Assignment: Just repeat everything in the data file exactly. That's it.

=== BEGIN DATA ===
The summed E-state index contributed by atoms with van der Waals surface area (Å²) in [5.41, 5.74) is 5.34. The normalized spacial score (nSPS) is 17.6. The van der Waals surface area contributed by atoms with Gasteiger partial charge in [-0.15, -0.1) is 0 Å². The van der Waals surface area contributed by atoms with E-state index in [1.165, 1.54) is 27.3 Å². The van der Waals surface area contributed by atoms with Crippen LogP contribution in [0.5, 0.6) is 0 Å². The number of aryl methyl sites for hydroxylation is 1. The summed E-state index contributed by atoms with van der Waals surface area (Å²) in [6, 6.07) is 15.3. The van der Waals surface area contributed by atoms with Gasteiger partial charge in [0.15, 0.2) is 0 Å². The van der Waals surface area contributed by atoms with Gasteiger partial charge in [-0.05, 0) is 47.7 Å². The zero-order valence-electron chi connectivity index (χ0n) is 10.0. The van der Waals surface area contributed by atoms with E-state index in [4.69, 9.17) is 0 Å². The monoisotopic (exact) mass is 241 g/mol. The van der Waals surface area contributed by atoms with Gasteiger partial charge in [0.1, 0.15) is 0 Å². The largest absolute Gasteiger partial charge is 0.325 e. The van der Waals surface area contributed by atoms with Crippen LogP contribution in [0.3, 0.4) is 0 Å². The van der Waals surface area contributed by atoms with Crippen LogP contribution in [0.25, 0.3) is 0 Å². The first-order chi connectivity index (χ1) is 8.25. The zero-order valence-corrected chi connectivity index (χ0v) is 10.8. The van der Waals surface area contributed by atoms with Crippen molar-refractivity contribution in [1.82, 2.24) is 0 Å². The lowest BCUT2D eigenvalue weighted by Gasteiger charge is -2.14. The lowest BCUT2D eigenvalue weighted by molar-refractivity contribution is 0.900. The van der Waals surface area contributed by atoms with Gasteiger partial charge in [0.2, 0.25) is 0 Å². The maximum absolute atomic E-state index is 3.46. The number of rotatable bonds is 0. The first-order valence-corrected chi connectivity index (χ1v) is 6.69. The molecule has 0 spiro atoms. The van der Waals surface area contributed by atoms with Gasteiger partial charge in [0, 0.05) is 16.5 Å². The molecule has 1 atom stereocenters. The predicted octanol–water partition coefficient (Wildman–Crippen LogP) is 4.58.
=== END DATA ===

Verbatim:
The summed E-state index contributed by atoms with van der Waals surface area (Å²) in [5.41, 5.74) is 5.34. The normalized spacial score (nSPS) is 17.6. The van der Waals surface area contributed by atoms with Gasteiger partial charge in [-0.15, -0.1) is 0 Å². The van der Waals surface area contributed by atoms with E-state index in [1.165, 1.54) is 27.3 Å². The van der Waals surface area contributed by atoms with Crippen LogP contribution in [0.5, 0.6) is 0 Å². The number of aryl methyl sites for hydroxylation is 1. The summed E-state index contributed by atoms with van der Waals surface area (Å²) in [6, 6.07) is 15.3. The van der Waals surface area contributed by atoms with Gasteiger partial charge in [0.15, 0.2) is 0 Å². The van der Waals surface area contributed by atoms with Gasteiger partial charge in [-0.05, 0) is 47.7 Å². The zero-order valence-electron chi connectivity index (χ0n) is 10.0. The van der Waals surface area contributed by atoms with E-state index in [4.69, 9.17) is 0 Å². The monoisotopic (exact) mass is 241 g/mol. The van der Waals surface area contributed by atoms with Gasteiger partial charge in [0.1, 0.15) is 0 Å². The largest absolute Gasteiger partial charge is 0.325 e. The van der Waals surface area contributed by atoms with Crippen LogP contribution in [0.3, 0.4) is 0 Å². The van der Waals surface area contributed by atoms with Crippen LogP contribution in [0.25, 0.3) is 0 Å². The first-order chi connectivity index (χ1) is 8.25. The zero-order valence-corrected chi connectivity index (χ0v) is 10.8. The van der Waals surface area contributed by atoms with Crippen molar-refractivity contribution in [1.82, 2.24) is 0 Å². The lowest BCUT2D eigenvalue weighted by Gasteiger charge is -2.14. The lowest BCUT2D eigenvalue weighted by molar-refractivity contribution is 0.900. The van der Waals surface area contributed by atoms with Gasteiger partial charge in [0.2, 0.25) is 0 Å². The maximum absolute atomic E-state index is 3.46. The number of rotatable bonds is 0. The first-order valence-corrected chi connectivity index (χ1v) is 6.69. The molecule has 0 spiro atoms. The van der Waals surface area contributed by atoms with Gasteiger partial charge in [0, 0.05) is 16.5 Å². The molecule has 1 atom stereocenters. The predicted octanol–water partition coefficient (Wildman–Crippen LogP) is 4.58.